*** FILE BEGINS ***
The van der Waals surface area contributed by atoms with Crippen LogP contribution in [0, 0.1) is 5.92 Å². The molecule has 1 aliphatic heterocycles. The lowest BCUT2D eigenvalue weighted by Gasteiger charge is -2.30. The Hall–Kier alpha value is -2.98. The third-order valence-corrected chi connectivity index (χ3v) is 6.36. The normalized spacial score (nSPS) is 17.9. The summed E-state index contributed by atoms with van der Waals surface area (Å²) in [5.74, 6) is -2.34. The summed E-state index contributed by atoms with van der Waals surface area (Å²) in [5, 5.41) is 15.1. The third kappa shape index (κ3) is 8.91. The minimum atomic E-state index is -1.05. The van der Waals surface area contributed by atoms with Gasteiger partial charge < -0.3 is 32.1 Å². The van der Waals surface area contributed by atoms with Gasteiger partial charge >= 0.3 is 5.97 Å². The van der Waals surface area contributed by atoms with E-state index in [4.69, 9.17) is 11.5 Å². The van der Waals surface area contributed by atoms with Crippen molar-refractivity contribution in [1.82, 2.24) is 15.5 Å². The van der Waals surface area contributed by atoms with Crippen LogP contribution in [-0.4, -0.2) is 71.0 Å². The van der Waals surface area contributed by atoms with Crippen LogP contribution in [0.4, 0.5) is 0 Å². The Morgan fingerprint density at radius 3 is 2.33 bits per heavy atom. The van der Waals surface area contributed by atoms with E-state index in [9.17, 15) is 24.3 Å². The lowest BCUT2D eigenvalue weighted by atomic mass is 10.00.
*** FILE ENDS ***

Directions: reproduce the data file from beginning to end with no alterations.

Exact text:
The van der Waals surface area contributed by atoms with Crippen LogP contribution in [0, 0.1) is 5.92 Å². The molecule has 1 aliphatic heterocycles. The lowest BCUT2D eigenvalue weighted by Gasteiger charge is -2.30. The Hall–Kier alpha value is -2.98. The third-order valence-corrected chi connectivity index (χ3v) is 6.36. The normalized spacial score (nSPS) is 17.9. The summed E-state index contributed by atoms with van der Waals surface area (Å²) in [5.74, 6) is -2.34. The summed E-state index contributed by atoms with van der Waals surface area (Å²) in [5, 5.41) is 15.1. The third kappa shape index (κ3) is 8.91. The minimum atomic E-state index is -1.05. The van der Waals surface area contributed by atoms with Gasteiger partial charge < -0.3 is 32.1 Å². The van der Waals surface area contributed by atoms with Gasteiger partial charge >= 0.3 is 5.97 Å². The van der Waals surface area contributed by atoms with E-state index in [4.69, 9.17) is 11.5 Å². The van der Waals surface area contributed by atoms with Crippen molar-refractivity contribution in [1.82, 2.24) is 15.5 Å². The van der Waals surface area contributed by atoms with Crippen LogP contribution in [-0.4, -0.2) is 71.0 Å². The van der Waals surface area contributed by atoms with Crippen LogP contribution in [0.4, 0.5) is 0 Å². The Morgan fingerprint density at radius 3 is 2.33 bits per heavy atom. The van der Waals surface area contributed by atoms with E-state index in [9.17, 15) is 24.3 Å². The lowest BCUT2D eigenvalue weighted by atomic mass is 10.00.